Supporting Android in the enterprise is no longer optional, it is necessary. With Android holding on to a solid majority of global smartphone market share, it’s high time enterprise IT managers started integrating Android into their mobile strategy.

Enterprise mobility is constantly changing, and the recent rise of trends like BYOD are broadening the idea of what it means to be a mobile-savvy organization. Big businesses no longer have the option to pick and choose how they will engage mobile, and that especially applies to Android.

“Mobility is about putting data and computing in the hands of your employees so that they can use the technologies of their choice to better do their work,” said Ojas Rege, VP of strategy for MobileIron. “An organization will have to support Android in order to get the maximum benefit from their mobility strategy.”

Android, just like other major operating systems, has its fair share of advantages and disadvantages. However, there are steps you can take to make an Android deployment a little easier.

Here are some considerations to make when planning an Android deployment within your organization.

Taking first steps

All successful deployments begin with a well-thought-out plan of execution. Begin by listing your goals for the deployment and what steps you think you’ll need to get there.

Mitch Black, president of MOBI, said that planning is paramount to the process when you are dealing with a large organization. Keep in mind that every step you denote will likely have to be repeated tens, hundreds, or even thousands of times, depending on how many users you have.

Next, you need to be sure your infrastructure can handle the additional support of Android apps and devices. One of the biggest barriers to Android in the enterprise is the supposed security risk it brings, so addressing security should be a high priority.

“The security model of each operating system is also different, so IT needs to understand the Android data and connectivity architecture in order to establish data security guidelines and select the appropriate management tools,” Rege said.

There are many third-party security options, such as Samsung Knox or startups like Bluebox, if you want to further secure the Android devices on your network. Also, be sure to study up on the new security features that are being rolled out for Android 5.0 Lollipop, especially the new Android for Work initiative.

Once you have developed an approach to Android security, the next piece of of the puzzle is building out a support team. According to Black, deployments can quickly bring you a mountain of questions, and “support is critical before, during, and after deployment.”

A big part of that support is deciding what Android devices you will support. Android offers more choices than other systems, but it comes at the cost of fragmentation in terms of device, model, and OS version. It’s up to your IT team to determine how broad support will reach, according to Rege.

Managing the complexity that comes with the constantly changing mobile environment is difficult for every OS, but especially so for Android. Rege recommends assigning someone in IT to act as the dedicated “Android Guru,” the person who will seek out and test new products and features as they come out. She or he will test new features and devices and pass along what they learn to the rest of IT.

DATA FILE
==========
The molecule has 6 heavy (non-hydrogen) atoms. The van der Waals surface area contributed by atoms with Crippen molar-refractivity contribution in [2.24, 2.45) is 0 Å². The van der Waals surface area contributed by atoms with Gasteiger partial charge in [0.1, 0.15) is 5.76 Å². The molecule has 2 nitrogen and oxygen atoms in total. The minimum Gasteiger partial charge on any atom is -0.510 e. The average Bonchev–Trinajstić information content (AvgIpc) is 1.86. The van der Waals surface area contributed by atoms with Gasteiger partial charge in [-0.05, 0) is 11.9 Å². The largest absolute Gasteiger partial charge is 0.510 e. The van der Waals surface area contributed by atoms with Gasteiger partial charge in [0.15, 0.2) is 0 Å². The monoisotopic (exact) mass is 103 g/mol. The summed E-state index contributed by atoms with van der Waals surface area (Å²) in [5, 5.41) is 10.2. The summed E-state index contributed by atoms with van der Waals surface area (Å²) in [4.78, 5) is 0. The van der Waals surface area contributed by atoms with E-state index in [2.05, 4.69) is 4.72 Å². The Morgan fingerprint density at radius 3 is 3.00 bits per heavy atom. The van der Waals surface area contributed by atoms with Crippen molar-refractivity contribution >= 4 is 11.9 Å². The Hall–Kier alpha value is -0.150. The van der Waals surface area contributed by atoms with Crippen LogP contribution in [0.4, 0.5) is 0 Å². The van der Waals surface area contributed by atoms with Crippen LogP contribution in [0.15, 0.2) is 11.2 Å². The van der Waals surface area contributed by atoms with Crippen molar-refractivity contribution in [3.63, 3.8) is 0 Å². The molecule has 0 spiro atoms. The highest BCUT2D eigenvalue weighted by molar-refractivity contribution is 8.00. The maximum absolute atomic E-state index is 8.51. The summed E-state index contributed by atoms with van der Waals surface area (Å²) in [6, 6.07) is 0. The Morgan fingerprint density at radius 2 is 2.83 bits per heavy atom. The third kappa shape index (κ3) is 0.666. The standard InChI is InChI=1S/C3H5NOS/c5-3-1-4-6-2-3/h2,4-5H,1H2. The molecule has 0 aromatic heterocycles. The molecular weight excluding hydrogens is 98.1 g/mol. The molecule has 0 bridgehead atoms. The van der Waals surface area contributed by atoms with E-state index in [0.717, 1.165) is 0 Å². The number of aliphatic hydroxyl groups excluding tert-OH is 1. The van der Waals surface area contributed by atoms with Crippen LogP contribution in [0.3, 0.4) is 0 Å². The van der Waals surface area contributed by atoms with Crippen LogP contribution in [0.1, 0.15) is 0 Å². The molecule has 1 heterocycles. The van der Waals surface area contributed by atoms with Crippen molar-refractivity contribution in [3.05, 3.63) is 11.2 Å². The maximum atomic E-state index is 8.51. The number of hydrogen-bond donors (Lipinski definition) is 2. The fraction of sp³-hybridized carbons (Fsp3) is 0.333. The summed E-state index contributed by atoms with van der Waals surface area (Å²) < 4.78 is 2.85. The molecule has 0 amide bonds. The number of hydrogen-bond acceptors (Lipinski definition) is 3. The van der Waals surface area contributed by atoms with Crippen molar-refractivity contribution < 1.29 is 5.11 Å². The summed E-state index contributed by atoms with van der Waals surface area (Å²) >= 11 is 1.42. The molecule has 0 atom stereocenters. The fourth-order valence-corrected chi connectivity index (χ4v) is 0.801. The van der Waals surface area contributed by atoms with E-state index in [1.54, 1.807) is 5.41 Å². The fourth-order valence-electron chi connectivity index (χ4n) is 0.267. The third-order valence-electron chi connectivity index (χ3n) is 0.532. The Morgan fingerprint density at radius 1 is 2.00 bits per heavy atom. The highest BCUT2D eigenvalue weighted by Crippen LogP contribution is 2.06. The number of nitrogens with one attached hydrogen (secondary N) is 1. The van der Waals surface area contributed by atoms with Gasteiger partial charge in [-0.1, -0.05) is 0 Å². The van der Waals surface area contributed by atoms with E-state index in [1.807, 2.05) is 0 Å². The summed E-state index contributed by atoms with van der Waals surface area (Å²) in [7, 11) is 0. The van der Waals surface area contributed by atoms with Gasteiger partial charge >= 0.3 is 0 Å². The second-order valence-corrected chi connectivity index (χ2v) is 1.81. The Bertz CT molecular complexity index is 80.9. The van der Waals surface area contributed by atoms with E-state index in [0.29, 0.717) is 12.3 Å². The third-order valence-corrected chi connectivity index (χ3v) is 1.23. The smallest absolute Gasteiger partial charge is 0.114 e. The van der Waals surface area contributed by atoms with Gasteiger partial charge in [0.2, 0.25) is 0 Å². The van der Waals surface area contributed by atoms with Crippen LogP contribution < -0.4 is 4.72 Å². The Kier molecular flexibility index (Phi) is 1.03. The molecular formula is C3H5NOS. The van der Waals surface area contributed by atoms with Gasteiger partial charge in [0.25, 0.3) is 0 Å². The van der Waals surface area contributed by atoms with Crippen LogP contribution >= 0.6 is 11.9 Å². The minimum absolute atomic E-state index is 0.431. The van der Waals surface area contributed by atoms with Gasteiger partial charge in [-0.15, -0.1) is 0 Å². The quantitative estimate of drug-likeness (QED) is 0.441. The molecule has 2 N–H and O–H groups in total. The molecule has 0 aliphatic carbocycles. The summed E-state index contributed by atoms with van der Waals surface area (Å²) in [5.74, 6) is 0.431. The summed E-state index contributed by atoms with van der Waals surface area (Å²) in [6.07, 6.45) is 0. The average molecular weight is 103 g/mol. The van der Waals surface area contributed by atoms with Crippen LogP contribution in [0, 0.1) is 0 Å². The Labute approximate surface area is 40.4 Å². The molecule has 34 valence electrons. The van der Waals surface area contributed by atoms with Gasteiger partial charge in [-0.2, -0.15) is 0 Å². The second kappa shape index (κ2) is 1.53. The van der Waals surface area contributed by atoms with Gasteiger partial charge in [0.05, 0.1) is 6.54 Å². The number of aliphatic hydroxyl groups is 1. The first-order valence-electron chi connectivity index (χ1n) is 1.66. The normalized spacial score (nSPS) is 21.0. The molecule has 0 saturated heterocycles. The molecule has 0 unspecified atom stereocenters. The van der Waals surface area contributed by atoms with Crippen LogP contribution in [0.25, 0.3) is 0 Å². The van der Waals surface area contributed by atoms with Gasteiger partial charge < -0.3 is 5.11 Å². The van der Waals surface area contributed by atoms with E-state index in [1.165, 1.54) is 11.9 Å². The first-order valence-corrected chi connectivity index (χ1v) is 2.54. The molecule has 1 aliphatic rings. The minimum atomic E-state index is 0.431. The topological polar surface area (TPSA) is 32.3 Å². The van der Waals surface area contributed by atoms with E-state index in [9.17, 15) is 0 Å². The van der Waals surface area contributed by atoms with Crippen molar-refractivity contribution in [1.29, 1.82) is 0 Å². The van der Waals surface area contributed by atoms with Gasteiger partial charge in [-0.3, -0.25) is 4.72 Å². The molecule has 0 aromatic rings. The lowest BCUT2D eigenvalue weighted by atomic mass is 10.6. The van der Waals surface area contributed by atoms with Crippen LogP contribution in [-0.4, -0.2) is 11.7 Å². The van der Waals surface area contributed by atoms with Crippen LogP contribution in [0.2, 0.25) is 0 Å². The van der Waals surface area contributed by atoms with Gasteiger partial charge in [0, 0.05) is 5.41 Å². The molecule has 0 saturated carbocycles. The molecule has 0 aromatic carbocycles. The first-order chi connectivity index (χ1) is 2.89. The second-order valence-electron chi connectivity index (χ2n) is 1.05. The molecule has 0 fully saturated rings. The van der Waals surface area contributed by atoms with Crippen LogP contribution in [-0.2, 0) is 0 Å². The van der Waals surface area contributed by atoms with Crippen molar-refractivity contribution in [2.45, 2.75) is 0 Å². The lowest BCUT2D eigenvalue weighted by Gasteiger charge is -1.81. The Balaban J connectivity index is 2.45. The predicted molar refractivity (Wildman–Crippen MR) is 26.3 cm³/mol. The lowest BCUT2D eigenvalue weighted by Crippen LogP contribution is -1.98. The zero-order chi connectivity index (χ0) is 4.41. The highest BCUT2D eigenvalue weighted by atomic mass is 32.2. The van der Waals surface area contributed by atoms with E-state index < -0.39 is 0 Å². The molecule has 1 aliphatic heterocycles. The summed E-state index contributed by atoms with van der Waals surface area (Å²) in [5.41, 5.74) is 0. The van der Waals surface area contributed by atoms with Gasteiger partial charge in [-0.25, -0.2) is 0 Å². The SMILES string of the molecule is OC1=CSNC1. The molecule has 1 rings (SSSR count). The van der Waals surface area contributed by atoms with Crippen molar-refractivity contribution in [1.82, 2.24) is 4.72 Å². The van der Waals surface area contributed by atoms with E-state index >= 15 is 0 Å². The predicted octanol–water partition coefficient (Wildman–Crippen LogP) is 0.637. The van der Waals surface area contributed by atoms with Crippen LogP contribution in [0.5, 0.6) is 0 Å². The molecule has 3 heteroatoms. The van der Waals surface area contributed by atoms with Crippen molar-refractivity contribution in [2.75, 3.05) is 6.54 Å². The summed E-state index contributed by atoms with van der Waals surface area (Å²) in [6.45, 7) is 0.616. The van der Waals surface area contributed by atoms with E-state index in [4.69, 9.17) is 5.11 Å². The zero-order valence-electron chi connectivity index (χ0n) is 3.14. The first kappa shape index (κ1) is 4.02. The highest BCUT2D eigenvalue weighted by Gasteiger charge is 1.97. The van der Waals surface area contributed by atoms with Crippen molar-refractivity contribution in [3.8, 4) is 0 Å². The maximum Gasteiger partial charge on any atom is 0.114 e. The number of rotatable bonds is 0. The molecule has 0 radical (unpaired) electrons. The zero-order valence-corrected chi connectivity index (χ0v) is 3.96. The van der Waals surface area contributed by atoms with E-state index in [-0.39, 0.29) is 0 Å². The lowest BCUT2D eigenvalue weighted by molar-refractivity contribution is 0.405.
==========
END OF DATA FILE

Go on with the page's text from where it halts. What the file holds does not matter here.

Another thing to consider, according to Forrester analyst Michael Facemire, is analytics. You need analytics to measure the effectiveness of deployment iterations, so that you can better understand what works along the way.

Shipping an app

In many instances, supporting Android devices also means making proprietary enterprise apps available for Android users. What’s true about Android devices is true of the apps themselves, it all comes down to user experience.

“User experience is the litmus test for adoption in mobile — if the app or set of services you deploy to your employees don’t offer an easy, intuitive, and consumer-grade user experience, adoption stalls,” Rege said.

In addition to easing adoption through a quality user experience, you have to maintain focus on data security when you’re building the app as well.

When you set out to build the app, research the different components that make building an Android app different from an app on another operating system.

For example, Facemire said, if you’re going to be doing more than one app for a given company, be aware of the reusable UI components that Android calls “fragments.” There will be reusable parts like login panels, so build them in a way that they can be reused for multiple apps.

Writing the code is step one, Facemire said, but ensuring that code works across multiple devices in multiple network conditions are things that need to be considered.

“The biggest thing is going to be your QA, how do you ensure quality before you go out the door, because of the number and type and nature of Android devices,” Facemire said.

The fragmentation associated with the Android ecosystem means that app testing will be complicated. How complicated depends on what devices you choose to support.

One of the final considerations to make is where you will distribute your app. There are enterprise app stores available, and Facemire said that they offer distinct advantages over deployments through the public Google Play store.

By employing an enterprise app store, you can allow your company devices to only be able to download apps from that enterprise app store. Also, you can give permissions to certain roles or departments to download certain apps.

According to Facemire, this gives you an additional layer of analytics to determine what apps your top-performers in a specific role are using, and how they are using it.

What do you think?

We want to know. What are other best practices when deploying Android devices and applications?